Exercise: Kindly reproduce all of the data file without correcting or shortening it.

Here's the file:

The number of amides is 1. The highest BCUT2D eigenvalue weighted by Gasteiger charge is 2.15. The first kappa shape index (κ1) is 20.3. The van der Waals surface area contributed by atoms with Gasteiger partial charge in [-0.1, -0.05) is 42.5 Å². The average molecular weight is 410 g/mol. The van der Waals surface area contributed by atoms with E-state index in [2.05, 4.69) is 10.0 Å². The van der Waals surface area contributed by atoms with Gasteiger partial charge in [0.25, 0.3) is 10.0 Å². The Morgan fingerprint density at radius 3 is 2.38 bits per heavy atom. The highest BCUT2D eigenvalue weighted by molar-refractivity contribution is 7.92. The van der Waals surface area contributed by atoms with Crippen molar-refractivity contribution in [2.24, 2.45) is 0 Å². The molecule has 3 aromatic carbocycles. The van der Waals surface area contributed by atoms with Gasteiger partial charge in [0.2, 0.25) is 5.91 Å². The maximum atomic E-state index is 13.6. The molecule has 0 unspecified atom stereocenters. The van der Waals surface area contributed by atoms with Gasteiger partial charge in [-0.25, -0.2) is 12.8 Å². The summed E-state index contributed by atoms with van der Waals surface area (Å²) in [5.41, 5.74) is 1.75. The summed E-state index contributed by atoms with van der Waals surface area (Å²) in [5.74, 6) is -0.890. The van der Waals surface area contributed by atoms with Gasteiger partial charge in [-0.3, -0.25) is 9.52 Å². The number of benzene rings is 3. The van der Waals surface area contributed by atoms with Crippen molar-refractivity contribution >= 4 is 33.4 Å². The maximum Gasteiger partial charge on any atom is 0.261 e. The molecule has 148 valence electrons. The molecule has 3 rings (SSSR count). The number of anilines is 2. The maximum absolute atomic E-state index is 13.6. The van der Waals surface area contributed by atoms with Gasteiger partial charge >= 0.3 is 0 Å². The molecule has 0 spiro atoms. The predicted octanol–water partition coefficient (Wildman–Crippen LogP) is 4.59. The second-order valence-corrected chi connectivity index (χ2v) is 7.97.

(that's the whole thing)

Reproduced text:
The number of amides is 1. The highest BCUT2D eigenvalue weighted by Gasteiger charge is 2.15. The first kappa shape index (κ1) is 20.3. The van der Waals surface area contributed by atoms with Gasteiger partial charge in [-0.1, -0.05) is 42.5 Å². The average molecular weight is 410 g/mol. The van der Waals surface area contributed by atoms with E-state index in [2.05, 4.69) is 10.0 Å². The van der Waals surface area contributed by atoms with Gasteiger partial charge in [0.25, 0.3) is 10.0 Å². The Morgan fingerprint density at radius 3 is 2.38 bits per heavy atom. The highest BCUT2D eigenvalue weighted by molar-refractivity contribution is 7.92. The van der Waals surface area contributed by atoms with Crippen molar-refractivity contribution in [2.24, 2.45) is 0 Å². The molecule has 3 aromatic carbocycles. The van der Waals surface area contributed by atoms with Gasteiger partial charge in [0.2, 0.25) is 5.91 Å². The maximum atomic E-state index is 13.6. The molecule has 0 unspecified atom stereocenters. The van der Waals surface area contributed by atoms with Gasteiger partial charge in [-0.25, -0.2) is 12.8 Å². The summed E-state index contributed by atoms with van der Waals surface area (Å²) in [5.41, 5.74) is 1.75. The summed E-state index contributed by atoms with van der Waals surface area (Å²) in [5.74, 6) is -0.890. The van der Waals surface area contributed by atoms with Gasteiger partial charge in [-0.3, -0.25) is 9.52 Å². The number of benzene rings is 3. The van der Waals surface area contributed by atoms with Crippen molar-refractivity contribution >= 4 is 33.4 Å². The maximum Gasteiger partial charge on any atom is 0.261 e. The molecule has 148 valence electrons. The molecule has 3 rings (SSSR count). The number of anilines is 2. The maximum absolute atomic E-state index is 13.6. The van der Waals surface area contributed by atoms with Gasteiger partial charge >= 0.3 is 0 Å². The molecule has 0 spiro atoms. The predicted octanol–water partition coefficient (Wildman–Crippen LogP) is 4.59. The second-order valence-corrected chi connectivity index (χ2v) is 7.97.